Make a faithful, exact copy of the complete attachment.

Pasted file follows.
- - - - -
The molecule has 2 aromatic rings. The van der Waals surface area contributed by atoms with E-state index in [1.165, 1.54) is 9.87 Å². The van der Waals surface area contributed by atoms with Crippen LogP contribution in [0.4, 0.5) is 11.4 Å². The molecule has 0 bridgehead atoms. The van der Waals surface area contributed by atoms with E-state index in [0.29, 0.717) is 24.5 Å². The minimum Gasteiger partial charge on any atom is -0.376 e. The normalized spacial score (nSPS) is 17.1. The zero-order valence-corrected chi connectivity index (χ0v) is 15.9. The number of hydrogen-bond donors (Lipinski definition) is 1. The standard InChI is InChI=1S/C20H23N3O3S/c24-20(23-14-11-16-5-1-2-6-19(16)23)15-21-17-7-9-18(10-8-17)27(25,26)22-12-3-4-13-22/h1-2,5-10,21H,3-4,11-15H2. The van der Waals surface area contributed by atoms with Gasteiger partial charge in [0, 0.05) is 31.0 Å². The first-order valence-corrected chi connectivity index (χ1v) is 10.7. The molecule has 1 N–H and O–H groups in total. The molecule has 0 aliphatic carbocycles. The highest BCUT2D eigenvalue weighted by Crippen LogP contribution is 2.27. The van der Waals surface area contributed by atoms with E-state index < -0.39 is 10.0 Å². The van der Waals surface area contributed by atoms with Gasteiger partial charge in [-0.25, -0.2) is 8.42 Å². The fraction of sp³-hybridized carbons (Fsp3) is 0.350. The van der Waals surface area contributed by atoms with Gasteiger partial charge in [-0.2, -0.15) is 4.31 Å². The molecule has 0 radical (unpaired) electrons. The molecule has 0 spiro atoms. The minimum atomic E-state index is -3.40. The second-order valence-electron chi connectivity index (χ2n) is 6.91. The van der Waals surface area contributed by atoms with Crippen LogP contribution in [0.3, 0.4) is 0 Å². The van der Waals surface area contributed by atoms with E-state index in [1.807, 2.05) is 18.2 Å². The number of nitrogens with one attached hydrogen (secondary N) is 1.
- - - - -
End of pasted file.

The molecule has 2 aromatic rings. The van der Waals surface area contributed by atoms with E-state index in [1.165, 1.54) is 9.87 Å². The van der Waals surface area contributed by atoms with Crippen LogP contribution in [0.4, 0.5) is 11.4 Å². The molecule has 0 bridgehead atoms. The van der Waals surface area contributed by atoms with E-state index in [0.29, 0.717) is 24.5 Å². The minimum Gasteiger partial charge on any atom is -0.376 e. The normalized spacial score (nSPS) is 17.1. The zero-order valence-corrected chi connectivity index (χ0v) is 15.9. The number of hydrogen-bond donors (Lipinski definition) is 1. The standard InChI is InChI=1S/C20H23N3O3S/c24-20(23-14-11-16-5-1-2-6-19(16)23)15-21-17-7-9-18(10-8-17)27(25,26)22-12-3-4-13-22/h1-2,5-10,21H,3-4,11-15H2. The van der Waals surface area contributed by atoms with Gasteiger partial charge in [0, 0.05) is 31.0 Å². The first-order valence-corrected chi connectivity index (χ1v) is 10.7. The molecule has 1 N–H and O–H groups in total. The molecule has 0 aliphatic carbocycles. The highest BCUT2D eigenvalue weighted by Crippen LogP contribution is 2.27. The van der Waals surface area contributed by atoms with E-state index < -0.39 is 10.0 Å². The van der Waals surface area contributed by atoms with Gasteiger partial charge in [-0.25, -0.2) is 8.42 Å². The fraction of sp³-hybridized carbons (Fsp3) is 0.350. The van der Waals surface area contributed by atoms with Gasteiger partial charge in [-0.2, -0.15) is 4.31 Å². The molecule has 0 radical (unpaired) electrons. The molecule has 0 spiro atoms. The minimum atomic E-state index is -3.40. The second-order valence-electron chi connectivity index (χ2n) is 6.91. The van der Waals surface area contributed by atoms with Crippen LogP contribution in [0.3, 0.4) is 0 Å². The van der Waals surface area contributed by atoms with E-state index in [1.807, 2.05) is 18.2 Å². The number of nitrogens with one attached hydrogen (secondary N) is 1.